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Chinese style fried chicken

Posted by James Stackhouse on January 10, 2008.

Chinese fried chicken

It is worth making this dish just for the experience of dry-roasting the Sichuan peppercorns.

The smoke that emanates is very fragrant, better than any incense.

Sichuan pepper is a component of five spice powder, a mixture that imparts a distinctive flavour to Cantonese food, particularly duck and beef dishes. It adds a special something to the marinade for this lively chicken dish, adapted from one of Madhur Jaffrey’s excellent recipes in Far Eastern Cookery. Her recipe in turn was an adaptation of an ‘uncommonly good’ Shanghai-style dish served at the Shanghai Club in Hong Kong. In the original version a whole chicken (feet, head and beak included) was opened up at the breastbone, marinated, deep fried, cut up and reassembled to look like a bird. Jaffrey uses the much easier to manage chicken pieces but I’ve simplified things even further by using boneless chicken thighs.

Deep frying is not my favourite pastime, especially in summer months. To speed things up and reduce the amount of oil used I shallow fried the marinated and cornflour-coated chicken pieces in a large frypan. I kept the heat relatively high while cooking the pieces in batches. The crisped chicken then went into the oven on a large metal tray to finish cooking through and keep warm before being doused with the sauce. This worked very well. The sauce is divine. Soy sauce, ketchup (a standard Chinese ingredient!), vinegar and sesame oil are basic but it is the combination with ultra finely chopped vegetables – spring onion, celery, garlic, parsley stems and ginger – which elevates it into something out of the ordinary.
A juicy, sweetly fruited pinot like the 2005 ‘Ese would match up with the spiciness of the chicken.

The Recipe

Fried chicken with spring onion sauce
8-10 boned chicken thighs
cornflour
oil, peanut or vegetable
Marinade:
2.5cm cube ginger, peeled and very finely grated
1 spring onion (white and some green part) very finely sliced into half rounds
3 tsp Sichuan peppercorns, dry roasted in a pan until aromatic and rich mahogany in colour, ground
2 tbsp Chinese Light Soy Sauce
½ tsp sugar
Place the chicken thighs in a large bowl. Spike them here and there with the point of a small sharp knife. Sprinkle over the ginger, spring onion, 2 tsp (generous) ground Sichuan pepper, the soy sauce and sugar. Rub the marinade in well with your hands. Leave the chicken in the fridge to marinate for at least 2 hours.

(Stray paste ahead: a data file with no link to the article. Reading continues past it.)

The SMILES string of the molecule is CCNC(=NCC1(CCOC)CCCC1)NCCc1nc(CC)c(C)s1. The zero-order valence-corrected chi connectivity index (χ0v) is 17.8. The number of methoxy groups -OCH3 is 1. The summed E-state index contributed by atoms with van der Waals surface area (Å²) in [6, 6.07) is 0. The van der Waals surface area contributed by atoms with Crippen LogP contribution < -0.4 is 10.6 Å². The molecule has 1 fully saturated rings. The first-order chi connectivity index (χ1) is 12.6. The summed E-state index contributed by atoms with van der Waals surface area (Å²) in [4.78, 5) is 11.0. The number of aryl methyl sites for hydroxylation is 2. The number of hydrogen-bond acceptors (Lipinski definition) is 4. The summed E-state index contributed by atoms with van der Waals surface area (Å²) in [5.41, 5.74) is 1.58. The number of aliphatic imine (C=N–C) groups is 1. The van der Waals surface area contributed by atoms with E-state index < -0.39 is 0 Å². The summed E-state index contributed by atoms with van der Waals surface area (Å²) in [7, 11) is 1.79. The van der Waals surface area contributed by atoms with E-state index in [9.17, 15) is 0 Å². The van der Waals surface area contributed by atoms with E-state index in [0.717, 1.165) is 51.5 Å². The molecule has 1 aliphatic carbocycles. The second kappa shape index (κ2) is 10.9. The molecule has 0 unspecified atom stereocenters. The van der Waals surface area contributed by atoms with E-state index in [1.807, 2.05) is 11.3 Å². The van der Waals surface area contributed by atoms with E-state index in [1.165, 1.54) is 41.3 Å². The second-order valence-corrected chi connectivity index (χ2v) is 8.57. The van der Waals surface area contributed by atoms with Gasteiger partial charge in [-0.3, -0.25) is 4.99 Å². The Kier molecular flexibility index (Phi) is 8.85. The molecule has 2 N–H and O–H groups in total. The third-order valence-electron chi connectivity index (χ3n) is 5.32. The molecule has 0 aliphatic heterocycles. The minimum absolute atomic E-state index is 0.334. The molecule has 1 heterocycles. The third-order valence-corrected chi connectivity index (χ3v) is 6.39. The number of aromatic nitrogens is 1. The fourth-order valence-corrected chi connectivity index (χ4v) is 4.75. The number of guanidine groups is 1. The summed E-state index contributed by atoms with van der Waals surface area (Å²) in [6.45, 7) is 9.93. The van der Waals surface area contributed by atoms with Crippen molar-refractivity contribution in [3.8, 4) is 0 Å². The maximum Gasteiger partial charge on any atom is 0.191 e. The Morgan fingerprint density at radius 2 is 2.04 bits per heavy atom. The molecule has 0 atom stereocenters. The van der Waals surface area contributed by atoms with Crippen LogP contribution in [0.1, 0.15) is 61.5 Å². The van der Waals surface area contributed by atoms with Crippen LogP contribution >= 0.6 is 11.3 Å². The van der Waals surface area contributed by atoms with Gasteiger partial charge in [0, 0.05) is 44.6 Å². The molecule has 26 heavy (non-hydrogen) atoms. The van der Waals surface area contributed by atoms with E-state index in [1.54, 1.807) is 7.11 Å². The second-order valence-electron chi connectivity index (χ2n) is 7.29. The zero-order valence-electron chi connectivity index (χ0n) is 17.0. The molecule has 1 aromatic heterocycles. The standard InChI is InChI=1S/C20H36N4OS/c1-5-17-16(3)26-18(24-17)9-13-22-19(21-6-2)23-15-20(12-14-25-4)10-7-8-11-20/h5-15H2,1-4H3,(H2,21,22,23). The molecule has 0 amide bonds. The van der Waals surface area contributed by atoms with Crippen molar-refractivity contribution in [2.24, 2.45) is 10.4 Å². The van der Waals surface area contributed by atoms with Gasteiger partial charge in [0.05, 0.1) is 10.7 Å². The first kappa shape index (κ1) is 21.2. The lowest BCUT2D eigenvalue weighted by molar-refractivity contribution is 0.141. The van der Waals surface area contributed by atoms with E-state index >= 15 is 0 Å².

Take the chicken from the marinade and dredge in cornflour. In a large frypan heat the oil. Over moderate to high heat cook the chicken (in batches to avoid overcrowding) for a few minutes each side until they are crispy and nicely brown. Pop on a tray in a moderate oven to cook through for another 8 minutes.
Steam or boil a selection of green vegetables.
For the Sauce:
2 tbsp Chinese Light Soy Sauce
2 tsp white wine vinegar
4 tbsp chicken stock (not too salty)
1 tbsp tomato ketchup
3 tsp sesame oil
½ tsp sugar
3 cloves garlic, very finely chopped
2 spring onions (white and green part) very finely sliced into rounds
half stick celery, cut into fine julienne and then cut across into fine dice
3-4 long stems flat leaf parsley or coriander, chopped across into tiny pieces
2.5cm ginger, peeled, grated and then chopped very fine
In one bowl mix together all the liquid ingredients and sugar. In another bowl mix together all the vegetables and aromatics.

To serve:
Place the green vegetables on a platter. Cut the cooked chicken into smaller serving pieces. Arrange these on the vegetables. Mix the two bowls of sauce ingredients together and pour over the warm chicken and vegetables. Serve at once with plain rice.

Michele Round January 2008

Pinot Shop is located in Launceston, Tasmania, Australia at 135 Paterson Street down at the river end near Cataract Gorge, Stillwater Restaurant and The Mill Providore. We specialise in the best of premium pinot noir as grown so beautifully in the cool climes of Tasmania, New Zealand and southern parts of the big Australian continent. Our love for pinot extends to its sibling styles pinot gris and grigio and fizzy cousins sparkling wine and Champagne, even when they don’t contain pinot noir. That’s not to say we’ve become too exclusive - we also stock an interesting range of delicious wines for those (rare) times when you’re not drinking pinot…
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